2001-06 M3 coupe

2001-06 M3 convertible

Chrysler: 371,309 vehicles

2003-08 Dodge Ram 1500

2005-08 Dodge Ram 2500

2006-08 Dodge Ram 3500

2006-08 Dodge Ram 4500

2008 Dodge Ram 5500

2005-08 Dodge Durango

2005-08 Dodge Dakota

2005-08 Chrysler 300

2007-08 Chrysler Aspen

Ford: 58,669 vehicles

2004 Ranger

2005-06 GT

2005-07 Mustang

General Motors: Undetermined total number vehicles

2003-05 Pontiac Vibe

2005 Saab 9-2X

Honda: 5,051,364 vehicles

2001-07 Honda Accord

2001-05 Honda Civic

2002-06 Honda CR-V

2003-11 Honda Element

2002-04 Honda Odyssey

2003-08 Honda Pilot

2006 Honda Ridgeline

2003-06 Acura MDX

2002-03 Acura TL/CL

2005 Acura RL

Nissan: 694,626 vehicles

2001-03 Nissan Maxima

2001-04 Nissan Pathfinder

2002-04 Nissan Sentra

2001-04 Infiniti I30/I35

2002-03 Infiniti QX4

2003-05 Infiniti FX

Mazda: 64,872 vehicles

2003-07 Mazda6

2006-07 MazdaSpeed6

2004-08 Mazda RX-8

2004-05 MPV

2004 B-series truck

Mitsubishi: 11,985 vehicles

2004-05 Lancer

2006-07 Raider

Subaru: 17,516 vehicles

2003-05 Baja

2003-05 Legacy

2003-05 Outback

2003-05 Baja

2004-05 Impreza

Toyota: 877,000 vehicles

2002-05 Lexus SC

2002-05 Toyota Corolla

2003-05 Toyota Corolla Matrix

2002-05 Toyota Sequoia

2003-05 Toyota Tundra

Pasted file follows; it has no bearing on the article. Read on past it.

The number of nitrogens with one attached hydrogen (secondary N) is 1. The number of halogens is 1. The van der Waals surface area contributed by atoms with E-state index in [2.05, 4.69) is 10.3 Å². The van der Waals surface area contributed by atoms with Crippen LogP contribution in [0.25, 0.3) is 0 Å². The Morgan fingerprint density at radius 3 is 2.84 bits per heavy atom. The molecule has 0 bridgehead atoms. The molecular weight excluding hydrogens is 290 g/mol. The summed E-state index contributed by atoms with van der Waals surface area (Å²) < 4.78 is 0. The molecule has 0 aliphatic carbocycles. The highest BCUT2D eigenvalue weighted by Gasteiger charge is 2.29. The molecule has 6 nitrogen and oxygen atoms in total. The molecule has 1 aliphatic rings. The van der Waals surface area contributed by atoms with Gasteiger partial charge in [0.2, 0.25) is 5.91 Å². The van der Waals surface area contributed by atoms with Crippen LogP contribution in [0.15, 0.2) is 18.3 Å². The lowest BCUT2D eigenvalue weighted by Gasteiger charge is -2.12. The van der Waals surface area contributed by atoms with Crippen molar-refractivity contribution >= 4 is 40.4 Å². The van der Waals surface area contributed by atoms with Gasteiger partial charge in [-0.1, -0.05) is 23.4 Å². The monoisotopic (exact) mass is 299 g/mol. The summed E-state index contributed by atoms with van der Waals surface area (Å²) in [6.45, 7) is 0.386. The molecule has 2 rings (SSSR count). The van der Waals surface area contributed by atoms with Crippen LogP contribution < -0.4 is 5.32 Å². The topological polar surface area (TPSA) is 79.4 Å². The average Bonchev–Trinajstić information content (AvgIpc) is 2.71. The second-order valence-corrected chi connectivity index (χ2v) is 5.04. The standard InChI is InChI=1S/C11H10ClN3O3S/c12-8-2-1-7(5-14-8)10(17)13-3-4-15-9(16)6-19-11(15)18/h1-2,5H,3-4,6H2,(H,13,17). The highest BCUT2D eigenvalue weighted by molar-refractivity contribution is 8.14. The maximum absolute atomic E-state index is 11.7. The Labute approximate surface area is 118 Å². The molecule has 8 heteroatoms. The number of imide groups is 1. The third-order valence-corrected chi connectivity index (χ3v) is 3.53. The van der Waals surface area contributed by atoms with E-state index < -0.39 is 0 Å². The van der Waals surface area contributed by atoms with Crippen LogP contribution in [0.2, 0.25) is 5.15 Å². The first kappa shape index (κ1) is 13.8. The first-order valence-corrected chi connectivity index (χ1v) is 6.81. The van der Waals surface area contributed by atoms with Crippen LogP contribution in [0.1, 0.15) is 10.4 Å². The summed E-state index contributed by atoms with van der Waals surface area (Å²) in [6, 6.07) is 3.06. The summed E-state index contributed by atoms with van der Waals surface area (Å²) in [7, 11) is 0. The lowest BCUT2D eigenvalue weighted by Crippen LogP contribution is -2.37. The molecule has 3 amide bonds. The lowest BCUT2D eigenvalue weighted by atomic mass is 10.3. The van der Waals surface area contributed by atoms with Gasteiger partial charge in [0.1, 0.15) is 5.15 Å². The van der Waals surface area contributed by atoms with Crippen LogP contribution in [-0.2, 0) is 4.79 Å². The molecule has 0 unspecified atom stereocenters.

To date, eight fatalities – all in Honda vehicles – and more than 100 injuries have been linked to the defective Takata airbags. In many cases the incidents involved metal shards penetrating a driver’s face and neck. The company is under congressional investigation and recently announced that the recall was being extended globally to include an additional 3.2 million cars.
It is important that owners who suspect their car may have defective airbags to check if their car is affected. This warning is especially urgent in Arizona since it is believed that exposure to high heat will only accelerate the dangers posed by these defective airbags.

The easiest way to check a car’s airbags is to call a franchised dealer or look to the ownership sections on manufacturers’ websites for recall information. Owners can also use their vehicle identification number, VIN, and enter it into the NHTSA’s online VIN-lookup tool. The NHTSA website also has a list of vehicles affected by the recalls for quick review.

If you or someone close to you has been injured as a result of a defective airbag, please call me for a free consultation.

Inferior Vena Cava (IVC) Filters

IVC Filters are designed to prevent pulmonary embolisms in patients where blood thinners are not a viable option. Currently, these filters, which are sometimes mistakenly called Greenfield filters, are supposed to be temporary, and removable when no longer needed.